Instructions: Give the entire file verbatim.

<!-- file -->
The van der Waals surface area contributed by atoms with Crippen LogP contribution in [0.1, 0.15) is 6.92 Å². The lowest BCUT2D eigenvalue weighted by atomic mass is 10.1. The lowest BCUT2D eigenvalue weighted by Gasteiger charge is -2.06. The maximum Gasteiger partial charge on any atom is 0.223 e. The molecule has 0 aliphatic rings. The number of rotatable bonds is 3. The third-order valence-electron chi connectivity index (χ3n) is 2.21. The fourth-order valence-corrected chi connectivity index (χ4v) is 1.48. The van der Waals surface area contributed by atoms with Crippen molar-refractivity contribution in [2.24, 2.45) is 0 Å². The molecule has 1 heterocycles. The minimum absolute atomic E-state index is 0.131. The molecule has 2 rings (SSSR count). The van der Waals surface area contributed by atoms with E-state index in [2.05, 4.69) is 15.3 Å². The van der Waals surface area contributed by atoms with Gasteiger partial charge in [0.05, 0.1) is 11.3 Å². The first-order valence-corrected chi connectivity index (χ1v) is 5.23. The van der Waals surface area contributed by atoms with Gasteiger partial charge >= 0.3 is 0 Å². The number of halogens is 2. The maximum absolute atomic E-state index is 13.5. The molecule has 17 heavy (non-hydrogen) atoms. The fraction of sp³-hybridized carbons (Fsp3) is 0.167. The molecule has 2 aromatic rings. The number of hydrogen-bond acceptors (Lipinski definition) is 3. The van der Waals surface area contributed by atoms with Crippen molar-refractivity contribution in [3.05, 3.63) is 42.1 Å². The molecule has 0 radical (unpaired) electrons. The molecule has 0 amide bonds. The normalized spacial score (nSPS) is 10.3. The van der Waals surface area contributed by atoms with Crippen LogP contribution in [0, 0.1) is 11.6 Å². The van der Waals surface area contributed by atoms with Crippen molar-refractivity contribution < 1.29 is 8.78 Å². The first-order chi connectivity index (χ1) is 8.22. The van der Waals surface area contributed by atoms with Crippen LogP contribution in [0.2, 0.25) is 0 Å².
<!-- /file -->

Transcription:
The van der Waals surface area contributed by atoms with Crippen LogP contribution in [0.1, 0.15) is 6.92 Å². The lowest BCUT2D eigenvalue weighted by atomic mass is 10.1. The lowest BCUT2D eigenvalue weighted by Gasteiger charge is -2.06. The maximum Gasteiger partial charge on any atom is 0.223 e. The molecule has 0 aliphatic rings. The number of rotatable bonds is 3. The third-order valence-electron chi connectivity index (χ3n) is 2.21. The fourth-order valence-corrected chi connectivity index (χ4v) is 1.48. The van der Waals surface area contributed by atoms with Crippen molar-refractivity contribution in [2.24, 2.45) is 0 Å². The molecule has 1 heterocycles. The minimum absolute atomic E-state index is 0.131. The molecule has 2 rings (SSSR count). The van der Waals surface area contributed by atoms with E-state index in [2.05, 4.69) is 15.3 Å². The van der Waals surface area contributed by atoms with Gasteiger partial charge in [0.05, 0.1) is 11.3 Å². The first-order valence-corrected chi connectivity index (χ1v) is 5.23. The van der Waals surface area contributed by atoms with Gasteiger partial charge >= 0.3 is 0 Å². The number of halogens is 2. The maximum absolute atomic E-state index is 13.5. The molecule has 17 heavy (non-hydrogen) atoms. The fraction of sp³-hybridized carbons (Fsp3) is 0.167. The molecule has 2 aromatic rings. The number of hydrogen-bond acceptors (Lipinski definition) is 3. The van der Waals surface area contributed by atoms with Crippen molar-refractivity contribution in [3.05, 3.63) is 42.1 Å². The molecule has 0 radical (unpaired) electrons. The molecule has 0 amide bonds. The normalized spacial score (nSPS) is 10.3. The van der Waals surface area contributed by atoms with Crippen LogP contribution in [0, 0.1) is 11.6 Å². The van der Waals surface area contributed by atoms with Crippen molar-refractivity contribution < 1.29 is 8.78 Å². The first-order chi connectivity index (χ1) is 8.22. The van der Waals surface area contributed by atoms with Crippen LogP contribution in [0.2, 0.25) is 0 Å².